It's been a great month so far for kimono-wearing! The 2nd Annual Mochitsuki event on January 10th was really fun- I think there was about 175 people- an amazing turn out. I played taiko (in kimono!) and volunteered by giving out raffle tickets at the entrance and of course forgot my camera- so these are phone pics- almost as good. Because I was so busy, I don't have a ton of pics.
Since I was playing taiko, moving drums, and hanging out in a big crowd with quite a bit of sticky mochi flying around, I wore a washable poly kimono and Nagoya-style tsuke (two-piece obi) obi. The mochi-pounding was amazing- a local craftsman made the beautiful cherry wood usu (mortar) and kine (mallets). Trained volunteers took turns pounding the mochi, adding water, and making sure it it turned into a sticky, homogeneous dough.
Volunteer cooks turned the sticky mass into little dumplings that were served with sweet kinako (spy flour), shoyu, and seaweed. Everyone seemed to enjoy the special treat.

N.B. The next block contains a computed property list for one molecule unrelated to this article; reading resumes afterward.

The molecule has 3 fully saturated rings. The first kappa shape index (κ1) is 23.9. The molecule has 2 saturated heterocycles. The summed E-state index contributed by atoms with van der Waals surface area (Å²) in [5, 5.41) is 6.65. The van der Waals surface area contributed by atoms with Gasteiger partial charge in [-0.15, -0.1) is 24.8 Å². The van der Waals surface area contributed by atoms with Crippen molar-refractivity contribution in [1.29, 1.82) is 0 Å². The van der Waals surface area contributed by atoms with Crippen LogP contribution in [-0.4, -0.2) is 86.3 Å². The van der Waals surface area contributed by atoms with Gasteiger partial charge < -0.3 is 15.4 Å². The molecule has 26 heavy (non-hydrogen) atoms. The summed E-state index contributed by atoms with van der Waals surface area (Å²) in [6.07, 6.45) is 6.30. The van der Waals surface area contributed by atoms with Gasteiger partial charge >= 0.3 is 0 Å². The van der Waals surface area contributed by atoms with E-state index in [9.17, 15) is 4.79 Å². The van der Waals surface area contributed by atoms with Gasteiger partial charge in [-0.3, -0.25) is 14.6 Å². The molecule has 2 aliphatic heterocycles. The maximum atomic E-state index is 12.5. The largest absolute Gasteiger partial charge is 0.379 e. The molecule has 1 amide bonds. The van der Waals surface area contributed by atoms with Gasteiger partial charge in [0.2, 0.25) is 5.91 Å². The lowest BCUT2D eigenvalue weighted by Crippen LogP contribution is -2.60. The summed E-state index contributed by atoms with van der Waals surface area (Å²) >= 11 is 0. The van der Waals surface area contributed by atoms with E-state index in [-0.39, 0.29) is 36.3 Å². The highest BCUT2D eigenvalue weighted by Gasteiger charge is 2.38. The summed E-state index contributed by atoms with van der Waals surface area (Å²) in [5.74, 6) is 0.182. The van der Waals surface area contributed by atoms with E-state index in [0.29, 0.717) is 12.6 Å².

For my kitsuke, I had to bring everything and change there right before the event started. Hence the tsuke obi- a brilliant device that makes it a bit easier and faster to dress in less-than perfect accommodations. The kimono is one I have had for a while but I had never worn before! It's new and has lovely multi-season design of tzuzumi drums, fue (flute), tachibana (wild orange), sakura (cherry blossom), momiji (maple leaves), and arare (hail)! The obi is soft gold with bamboo; the obiage is light eggplant chirimen, and the obijime is wide fuchsia stripe design that was shorter than I remember, but I managed to make it look presentable with the fluffy tassels.
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|Beautiful Sakura Matsuri happi coat|
|The Blue Music Komon kimono|